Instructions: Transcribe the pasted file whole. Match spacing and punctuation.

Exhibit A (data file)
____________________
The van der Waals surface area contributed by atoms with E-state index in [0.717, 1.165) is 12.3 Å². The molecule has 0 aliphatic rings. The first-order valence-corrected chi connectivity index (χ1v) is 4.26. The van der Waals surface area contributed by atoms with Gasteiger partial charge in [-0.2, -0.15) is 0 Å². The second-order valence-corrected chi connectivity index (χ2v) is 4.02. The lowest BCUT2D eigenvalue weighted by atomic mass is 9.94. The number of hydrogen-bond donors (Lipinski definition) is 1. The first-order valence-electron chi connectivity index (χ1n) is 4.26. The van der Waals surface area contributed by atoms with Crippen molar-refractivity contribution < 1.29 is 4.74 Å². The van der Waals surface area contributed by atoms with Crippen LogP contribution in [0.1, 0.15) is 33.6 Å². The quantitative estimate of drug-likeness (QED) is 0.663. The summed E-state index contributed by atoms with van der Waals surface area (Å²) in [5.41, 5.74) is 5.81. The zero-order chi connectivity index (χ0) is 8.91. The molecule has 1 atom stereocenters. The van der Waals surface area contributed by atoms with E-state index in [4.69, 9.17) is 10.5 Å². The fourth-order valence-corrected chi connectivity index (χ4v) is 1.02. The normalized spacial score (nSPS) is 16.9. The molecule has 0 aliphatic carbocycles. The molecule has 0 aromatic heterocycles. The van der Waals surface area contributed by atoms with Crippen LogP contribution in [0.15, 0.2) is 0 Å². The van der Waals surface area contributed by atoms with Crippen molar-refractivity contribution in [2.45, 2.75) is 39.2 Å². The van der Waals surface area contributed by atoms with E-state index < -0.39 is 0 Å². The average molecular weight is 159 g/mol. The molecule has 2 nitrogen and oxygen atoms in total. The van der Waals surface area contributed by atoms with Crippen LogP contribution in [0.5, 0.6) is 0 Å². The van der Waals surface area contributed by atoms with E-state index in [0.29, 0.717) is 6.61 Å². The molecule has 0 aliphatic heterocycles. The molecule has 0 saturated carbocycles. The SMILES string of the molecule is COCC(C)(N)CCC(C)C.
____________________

The van der Waals surface area contributed by atoms with E-state index in [0.717, 1.165) is 12.3 Å². The molecule has 0 aliphatic rings. The first-order valence-corrected chi connectivity index (χ1v) is 4.26. The van der Waals surface area contributed by atoms with Gasteiger partial charge in [-0.2, -0.15) is 0 Å². The second-order valence-corrected chi connectivity index (χ2v) is 4.02. The lowest BCUT2D eigenvalue weighted by atomic mass is 9.94. The number of hydrogen-bond donors (Lipinski definition) is 1. The first-order valence-electron chi connectivity index (χ1n) is 4.26. The van der Waals surface area contributed by atoms with Crippen molar-refractivity contribution < 1.29 is 4.74 Å². The van der Waals surface area contributed by atoms with Crippen LogP contribution in [0.1, 0.15) is 33.6 Å². The quantitative estimate of drug-likeness (QED) is 0.663. The summed E-state index contributed by atoms with van der Waals surface area (Å²) in [5.41, 5.74) is 5.81. The zero-order chi connectivity index (χ0) is 8.91. The molecule has 1 atom stereocenters. The van der Waals surface area contributed by atoms with E-state index in [4.69, 9.17) is 10.5 Å². The fourth-order valence-corrected chi connectivity index (χ4v) is 1.02. The normalized spacial score (nSPS) is 16.9. The molecule has 0 aliphatic carbocycles. The molecule has 0 aromatic heterocycles. The van der Waals surface area contributed by atoms with Crippen LogP contribution in [0.15, 0.2) is 0 Å². The van der Waals surface area contributed by atoms with Crippen molar-refractivity contribution in [2.45, 2.75) is 39.2 Å². The van der Waals surface area contributed by atoms with E-state index < -0.39 is 0 Å². The average molecular weight is 159 g/mol. The molecule has 2 nitrogen and oxygen atoms in total. The van der Waals surface area contributed by atoms with Crippen LogP contribution in [0.5, 0.6) is 0 Å². The van der Waals surface area contributed by atoms with E-state index in [0.29, 0.717) is 6.61 Å². The molecule has 0 aliphatic heterocycles. The molecule has 0 saturated carbocycles. The SMILES string of the molecule is COCC(C)(N)CCC(C)C.